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When the hospital becomes home, small kindnesses make a big impact

Vascular surgery patient Debra Samuels, shown here with nurses Sara Tarangelo, left, and Kelsey Long, holding a Starbucks drink.
Vascular surgery patient Debra Samuels, shown here with nurses Sara Tarangelo, left, and Kelsey Long, was always thrilled to receive her favorite Starbucks drink.

One day during Debra Samuels’ lengthy stay on the vascular surgery unit at the Hospital of the University of Pennsylvania, the nurses performing a complicated wound care procedure noticed she was in significant pain. To distract the patient from her discomfort, one of the nurses asked Samuels if she liked Starbucks. Samuels told them her favorite drink—the Caramel Ribbon Crunch Frappuccino—and the nurse promised to get her one when they finished. 

From then on, the nurses made sure Samuels got the drink every time she had to have the procedure. The fact that her nurses remembered what she liked and brought it to her each time cemented their status as “angels,” Samuels said. “I couldn’t ask for any better care than what they gave me … I loved them all and they have a special place in my heart to this day.”

When the hospital becomes home for more than a few days, a small act of kindness can brighten a patient’s day—or change their entire outlook on their stay. Neurology residents Noor Shaik, MD, PhD, and Rogan Magee, MD, PhD, have witnessed this repeatedly since creating PennHOPES, a mini-grant program for providers to surprise patients experiencing lengthy stays with inexpensive but meaningful gifts, like the Starbucks treats that Samuels received.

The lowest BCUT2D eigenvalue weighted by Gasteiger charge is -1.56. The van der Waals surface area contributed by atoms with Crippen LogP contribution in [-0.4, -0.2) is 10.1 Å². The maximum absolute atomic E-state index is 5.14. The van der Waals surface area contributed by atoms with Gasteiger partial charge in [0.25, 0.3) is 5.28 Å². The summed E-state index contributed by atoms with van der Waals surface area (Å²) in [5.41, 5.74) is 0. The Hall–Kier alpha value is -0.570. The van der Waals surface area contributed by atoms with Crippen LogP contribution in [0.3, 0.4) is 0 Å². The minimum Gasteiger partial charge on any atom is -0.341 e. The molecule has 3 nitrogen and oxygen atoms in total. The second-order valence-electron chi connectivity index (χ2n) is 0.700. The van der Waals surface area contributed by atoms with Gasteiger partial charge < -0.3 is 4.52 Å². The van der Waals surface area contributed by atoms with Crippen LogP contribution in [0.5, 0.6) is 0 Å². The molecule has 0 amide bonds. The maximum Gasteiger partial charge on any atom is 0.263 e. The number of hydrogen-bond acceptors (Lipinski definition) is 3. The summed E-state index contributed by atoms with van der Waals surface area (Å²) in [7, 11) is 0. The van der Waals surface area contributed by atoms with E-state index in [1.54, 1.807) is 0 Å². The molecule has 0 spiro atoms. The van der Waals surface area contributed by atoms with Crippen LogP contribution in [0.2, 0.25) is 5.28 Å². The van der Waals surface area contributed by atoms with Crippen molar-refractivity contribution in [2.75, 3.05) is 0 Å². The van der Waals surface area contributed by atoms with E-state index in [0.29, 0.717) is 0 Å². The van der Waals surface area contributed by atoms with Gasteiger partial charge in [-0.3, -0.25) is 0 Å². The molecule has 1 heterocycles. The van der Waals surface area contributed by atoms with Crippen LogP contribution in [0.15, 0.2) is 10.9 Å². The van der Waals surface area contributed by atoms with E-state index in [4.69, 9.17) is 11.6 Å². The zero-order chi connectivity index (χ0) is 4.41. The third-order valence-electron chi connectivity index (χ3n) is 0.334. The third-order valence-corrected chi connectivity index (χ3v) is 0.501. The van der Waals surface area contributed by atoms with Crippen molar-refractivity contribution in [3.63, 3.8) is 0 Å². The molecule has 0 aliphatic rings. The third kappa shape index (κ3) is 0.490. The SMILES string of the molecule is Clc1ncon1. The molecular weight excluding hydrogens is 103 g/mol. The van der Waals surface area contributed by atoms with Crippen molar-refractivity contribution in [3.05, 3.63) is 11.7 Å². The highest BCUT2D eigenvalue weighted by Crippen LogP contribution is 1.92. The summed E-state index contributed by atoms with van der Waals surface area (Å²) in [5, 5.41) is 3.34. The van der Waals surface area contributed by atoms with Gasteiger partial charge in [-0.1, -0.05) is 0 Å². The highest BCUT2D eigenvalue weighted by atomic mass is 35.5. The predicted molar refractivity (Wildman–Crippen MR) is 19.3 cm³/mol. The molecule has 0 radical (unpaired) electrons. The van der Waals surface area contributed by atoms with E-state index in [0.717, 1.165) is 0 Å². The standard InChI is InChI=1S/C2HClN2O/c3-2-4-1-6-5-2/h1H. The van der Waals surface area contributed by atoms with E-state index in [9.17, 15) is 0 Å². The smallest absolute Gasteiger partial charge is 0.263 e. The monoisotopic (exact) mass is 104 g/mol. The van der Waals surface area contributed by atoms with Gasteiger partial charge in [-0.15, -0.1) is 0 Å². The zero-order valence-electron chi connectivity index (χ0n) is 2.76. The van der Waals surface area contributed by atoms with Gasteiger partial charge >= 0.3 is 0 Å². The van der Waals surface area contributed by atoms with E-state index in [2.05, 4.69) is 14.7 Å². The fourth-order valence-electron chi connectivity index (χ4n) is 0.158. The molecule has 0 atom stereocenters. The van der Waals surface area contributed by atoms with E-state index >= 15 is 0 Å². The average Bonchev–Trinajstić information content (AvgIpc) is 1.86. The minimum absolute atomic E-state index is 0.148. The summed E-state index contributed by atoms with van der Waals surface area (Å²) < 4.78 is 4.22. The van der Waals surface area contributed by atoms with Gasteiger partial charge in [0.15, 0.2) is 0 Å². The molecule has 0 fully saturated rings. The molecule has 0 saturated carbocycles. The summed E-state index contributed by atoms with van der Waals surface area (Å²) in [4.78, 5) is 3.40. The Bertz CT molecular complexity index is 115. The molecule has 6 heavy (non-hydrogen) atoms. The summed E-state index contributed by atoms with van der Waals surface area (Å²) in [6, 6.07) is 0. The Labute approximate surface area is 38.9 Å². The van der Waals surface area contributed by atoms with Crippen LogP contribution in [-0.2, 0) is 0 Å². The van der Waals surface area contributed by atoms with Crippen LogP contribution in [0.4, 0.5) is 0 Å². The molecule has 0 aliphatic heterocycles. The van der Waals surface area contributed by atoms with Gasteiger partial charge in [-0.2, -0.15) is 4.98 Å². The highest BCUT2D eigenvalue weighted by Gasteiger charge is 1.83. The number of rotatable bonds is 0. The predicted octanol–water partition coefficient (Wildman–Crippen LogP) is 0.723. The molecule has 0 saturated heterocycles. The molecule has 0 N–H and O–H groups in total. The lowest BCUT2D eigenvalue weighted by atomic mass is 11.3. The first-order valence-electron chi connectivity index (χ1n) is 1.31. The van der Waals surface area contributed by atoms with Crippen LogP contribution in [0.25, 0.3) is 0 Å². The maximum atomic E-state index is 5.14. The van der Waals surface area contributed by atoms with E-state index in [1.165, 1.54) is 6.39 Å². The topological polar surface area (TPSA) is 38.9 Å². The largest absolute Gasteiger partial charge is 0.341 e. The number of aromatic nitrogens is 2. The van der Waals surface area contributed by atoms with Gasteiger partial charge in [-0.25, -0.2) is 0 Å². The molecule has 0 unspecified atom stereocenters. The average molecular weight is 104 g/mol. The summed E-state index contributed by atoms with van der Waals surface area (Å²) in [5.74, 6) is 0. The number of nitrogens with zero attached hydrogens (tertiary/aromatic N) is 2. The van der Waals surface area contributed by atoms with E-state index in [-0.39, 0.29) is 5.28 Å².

Puzzles, art supplies, and more

Noor Shaik, MD, PhD, center, and Rogan Magee, MD, PhD, left, with Lydia Denison, MD.
PennHOPES co-founders and neurology residents Noor Shaik, MD, PhD, center, and Rogan Magee, MD, PhD, left, with fellow neurology resident and PennHOPES core member Lydia Denison, MD.

PennHOPES—it roughly stands for Helping Our Patients Smile—began in August 2023, with support from Penn Medicine’s Center for Health Care Transformation & Innovation, to lift the spirits of patients with extended stays anywhere in the Hospital of the University of Pennsylvania (HUP). The founders hope to expand the program to other hospitals as resources permit.

In the first six months, the program fulfilled about two to three requests per week from nurses, social workers, physicians, and other providers for patients admitted to medical, surgical, and neurology units. There are only a few criteria—the patient must have an expected stay of five days or more, the request must be less than $50, it must be for something that can bring the patient joy, and it can’t interfere with their medical plan (like a burger and fries for a patient on a low-sodium diet). A small group of medical residents and hospital staff reviews and approves requests.

The responses have been heartwarming, as relayed by their providers: One patient loved puzzles but had finished the ones her family had brought her; she was so excited to receive a new puzzle that she reportedly said, “I cannot believe you would get me something this amazing!” and video chatted with a relative to show them the gift. Another patient was overcome with emotion when he received a craft kit to keep him busy during his frequent hospitalizations. “Oh my God, this is exactly what I used to do with my grandmother,” he apparently exclaimed. 

The program has its roots in an experience Shaik had in medical school, when a patient she had gotten to know was in tears following a surgery. Shaik wondered if the patient was in pain, but in fact, the tears were because she couldn’t find her hair tie. She had withstood many medical complications, but not being able to put her hair back was the last straw.